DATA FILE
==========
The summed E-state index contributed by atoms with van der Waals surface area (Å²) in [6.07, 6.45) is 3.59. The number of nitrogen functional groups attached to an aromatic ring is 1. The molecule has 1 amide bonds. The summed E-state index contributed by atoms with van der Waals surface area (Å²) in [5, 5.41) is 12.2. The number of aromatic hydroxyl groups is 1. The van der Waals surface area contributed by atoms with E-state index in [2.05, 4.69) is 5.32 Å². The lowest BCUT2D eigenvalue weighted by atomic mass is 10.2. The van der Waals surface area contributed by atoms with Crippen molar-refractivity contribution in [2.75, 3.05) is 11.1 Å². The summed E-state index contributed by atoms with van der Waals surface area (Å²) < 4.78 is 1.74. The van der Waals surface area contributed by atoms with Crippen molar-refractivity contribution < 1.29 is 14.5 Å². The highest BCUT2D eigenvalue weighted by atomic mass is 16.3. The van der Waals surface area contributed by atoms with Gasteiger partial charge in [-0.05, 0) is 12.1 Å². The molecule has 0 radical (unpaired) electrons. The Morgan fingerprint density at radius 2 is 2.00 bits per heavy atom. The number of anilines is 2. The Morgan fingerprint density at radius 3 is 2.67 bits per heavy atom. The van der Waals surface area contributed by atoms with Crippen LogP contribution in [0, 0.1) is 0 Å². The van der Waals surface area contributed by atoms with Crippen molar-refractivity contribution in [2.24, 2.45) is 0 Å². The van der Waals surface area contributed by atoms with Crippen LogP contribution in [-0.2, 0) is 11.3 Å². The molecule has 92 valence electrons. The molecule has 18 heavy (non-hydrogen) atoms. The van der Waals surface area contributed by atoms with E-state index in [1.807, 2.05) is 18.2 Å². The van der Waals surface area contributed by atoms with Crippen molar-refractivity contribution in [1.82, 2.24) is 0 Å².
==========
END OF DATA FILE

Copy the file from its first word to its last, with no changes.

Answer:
The summed E-state index contributed by atoms with van der Waals surface area (Å²) in [6.07, 6.45) is 3.59. The number of nitrogen functional groups attached to an aromatic ring is 1. The molecule has 1 amide bonds. The summed E-state index contributed by atoms with van der Waals surface area (Å²) in [5, 5.41) is 12.2. The number of aromatic hydroxyl groups is 1. The van der Waals surface area contributed by atoms with E-state index in [2.05, 4.69) is 5.32 Å². The lowest BCUT2D eigenvalue weighted by atomic mass is 10.2. The van der Waals surface area contributed by atoms with Crippen molar-refractivity contribution in [2.75, 3.05) is 11.1 Å². The summed E-state index contributed by atoms with van der Waals surface area (Å²) < 4.78 is 1.74. The van der Waals surface area contributed by atoms with Crippen molar-refractivity contribution < 1.29 is 14.5 Å². The highest BCUT2D eigenvalue weighted by atomic mass is 16.3. The van der Waals surface area contributed by atoms with Gasteiger partial charge in [-0.05, 0) is 12.1 Å². The molecule has 0 radical (unpaired) electrons. The Morgan fingerprint density at radius 2 is 2.00 bits per heavy atom. The number of anilines is 2. The Morgan fingerprint density at radius 3 is 2.67 bits per heavy atom. The van der Waals surface area contributed by atoms with Crippen LogP contribution in [0, 0.1) is 0 Å². The van der Waals surface area contributed by atoms with Crippen molar-refractivity contribution in [2.24, 2.45) is 0 Å². The van der Waals surface area contributed by atoms with Crippen LogP contribution in [-0.2, 0) is 11.3 Å². The molecule has 92 valence electrons. The molecule has 18 heavy (non-hydrogen) atoms. The van der Waals surface area contributed by atoms with E-state index in [1.807, 2.05) is 18.2 Å². The van der Waals surface area contributed by atoms with Crippen molar-refractivity contribution in [1.82, 2.24) is 0 Å².